EUGENE, Ore. – As the trial of a man accused of using an Oregon Islamic charity to smuggle money to Muslim fighters in Chechnya draws to a close, both sides have told federal court jurors their job is to determine the man's intent when he failed to disclose about $150,000 that an associate took to Saudi Arabia.
Defense lawyers have described Pete Seda as a prominent Muslim in tiny Ashland who made friends with rabbis while adopting a centrist view of his faith.
Prosecutors say Seda was a closeted radical with ties to groups that smuggled cash to support the mujahedeen in Chechnya.
Jurors deliberated for about five hours Wednesday evening.
Seda is not charged with terrorism. He faces one count of conspiracy to defraud the U.S. government, and another count of filing a false return with the IRS.
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EUGENE, Ore. (AP) — A jury will have to determine whether a man's failure to disclose $150,000 on federal tax forms was an effort to smuggle money to Muslim fighters in Chechnya or just an oversight by an accountant.
Prosecutors told jurors during closing statements Wednesday that Pete Seda was a closeted Muslim radical with ties to groups that smuggled cash to support the mujahedeen in Chechnya. His attorneys portrayed the Ashland, Ore., man as a friendly pillar of the community who stood for moderate Islamic principles.
Seda, also known as Pirouz Sedaghaty, has pleaded not guilty to a count of conspiracy to defraud the U.S. government and a count of filing a false return with the IRS. He is not charged with terrorism. A co-defendant, Soliman Al-Buthe, faces the same charges but cannot be extradited from Saudi Arabia.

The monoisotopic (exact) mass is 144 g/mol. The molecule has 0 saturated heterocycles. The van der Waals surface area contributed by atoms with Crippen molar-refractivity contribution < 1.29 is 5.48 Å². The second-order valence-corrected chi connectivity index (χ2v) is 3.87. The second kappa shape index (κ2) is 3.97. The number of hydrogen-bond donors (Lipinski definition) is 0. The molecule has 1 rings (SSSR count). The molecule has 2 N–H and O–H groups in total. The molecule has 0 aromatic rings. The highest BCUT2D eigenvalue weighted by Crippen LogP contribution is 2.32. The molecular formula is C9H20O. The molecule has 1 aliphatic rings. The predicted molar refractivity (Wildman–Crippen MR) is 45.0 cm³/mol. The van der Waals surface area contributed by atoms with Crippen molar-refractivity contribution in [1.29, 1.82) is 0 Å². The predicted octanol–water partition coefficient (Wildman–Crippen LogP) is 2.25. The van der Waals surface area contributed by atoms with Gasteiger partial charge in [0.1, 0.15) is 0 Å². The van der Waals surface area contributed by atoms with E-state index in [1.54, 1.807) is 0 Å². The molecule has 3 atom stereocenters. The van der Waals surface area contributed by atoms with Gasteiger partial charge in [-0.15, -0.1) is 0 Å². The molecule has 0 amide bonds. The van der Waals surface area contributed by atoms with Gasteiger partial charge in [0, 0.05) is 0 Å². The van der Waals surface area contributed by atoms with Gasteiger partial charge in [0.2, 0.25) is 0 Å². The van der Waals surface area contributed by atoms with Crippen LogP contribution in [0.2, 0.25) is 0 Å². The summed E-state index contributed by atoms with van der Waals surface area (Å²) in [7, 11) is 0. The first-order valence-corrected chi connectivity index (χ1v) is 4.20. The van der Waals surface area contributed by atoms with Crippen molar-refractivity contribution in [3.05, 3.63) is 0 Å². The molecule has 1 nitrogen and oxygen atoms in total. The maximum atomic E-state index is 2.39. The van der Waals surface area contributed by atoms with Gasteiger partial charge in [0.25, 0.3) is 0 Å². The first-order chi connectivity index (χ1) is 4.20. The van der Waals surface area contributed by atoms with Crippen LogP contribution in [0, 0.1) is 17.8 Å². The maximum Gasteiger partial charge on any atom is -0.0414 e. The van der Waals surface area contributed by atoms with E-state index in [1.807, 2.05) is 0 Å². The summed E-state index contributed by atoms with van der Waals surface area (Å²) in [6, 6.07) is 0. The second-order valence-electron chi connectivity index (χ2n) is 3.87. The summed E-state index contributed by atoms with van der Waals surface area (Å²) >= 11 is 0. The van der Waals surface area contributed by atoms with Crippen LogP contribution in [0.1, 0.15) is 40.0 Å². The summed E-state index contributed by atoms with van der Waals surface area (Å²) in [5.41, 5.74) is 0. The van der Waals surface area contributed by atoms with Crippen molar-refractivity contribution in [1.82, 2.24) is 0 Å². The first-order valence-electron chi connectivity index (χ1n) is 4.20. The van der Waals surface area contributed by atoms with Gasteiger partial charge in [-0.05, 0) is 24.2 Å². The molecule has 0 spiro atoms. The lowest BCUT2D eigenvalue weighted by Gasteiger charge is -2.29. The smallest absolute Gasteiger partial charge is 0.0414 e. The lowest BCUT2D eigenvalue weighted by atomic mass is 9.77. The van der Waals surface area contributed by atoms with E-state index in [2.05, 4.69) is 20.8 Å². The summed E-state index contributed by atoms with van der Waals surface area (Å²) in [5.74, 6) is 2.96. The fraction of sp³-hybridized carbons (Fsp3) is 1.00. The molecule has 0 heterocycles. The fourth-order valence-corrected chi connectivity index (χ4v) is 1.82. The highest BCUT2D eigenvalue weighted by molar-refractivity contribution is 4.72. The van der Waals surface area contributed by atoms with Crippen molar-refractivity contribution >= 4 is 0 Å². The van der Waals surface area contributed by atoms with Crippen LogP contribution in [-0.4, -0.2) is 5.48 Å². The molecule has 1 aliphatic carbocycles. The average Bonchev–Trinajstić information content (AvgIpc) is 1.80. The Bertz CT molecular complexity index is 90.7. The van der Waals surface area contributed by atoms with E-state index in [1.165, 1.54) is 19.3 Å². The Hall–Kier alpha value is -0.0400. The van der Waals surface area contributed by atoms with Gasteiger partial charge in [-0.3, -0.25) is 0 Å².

Despite the fact that Seda is on trial on tax charges, prosecutors attempted throughout the trial to show Seda's affiliations with international radical Muslim groups. Seda is the head of the U.S. chapter of Al-Haramain Islamic Foundation Inc., which has been declared a terrorist organization by the U.S. government.
Prosecutors say he used the charity as a cover for smuggling the money to help Muslim fighters trying to overthrow the government of Chechnya.
Seda is accused of failing to disclose the money from an Egyptian donor in London on Al-Haramain's tax return. Prosecutors allege that in 2000, Al-Buthe, a foundation officer, took the money to Saudi Arabia without declaring the large sum, then deposited in a bank there.
Defense attorney Steven Wax said the money was for a tithe, and meant for refugees. Under Islamic law, tithes are prohibited from being used for anything besides charity for the needy, he said.
Wax also said that if Seda was conspiring to hide the money, he would not have hired an accountant to handle the foundation's tax return or warned the tax preparer that he anticipated an audit "because (Seda) is a Muslim."
Assistant U.S. Attorney Christopher Cardani said that if the money was for a legitimate purpose, Seda would have publicly announced it.
"If everything was on the up-and-up with Mr. Seda and his organization, why not broadcast to the world what he did, to get humanitarian relief to a war zone," Cardani said. "He had a motive to conceal."
Cardani said that since Chechnyan rebels have no state sponsorship, they must rely on global cash donations from Islamic charities to fund the fighting.
"(Donations) can disappear into the never-never land of terrorism," Cardani said. "This is how wars are fought."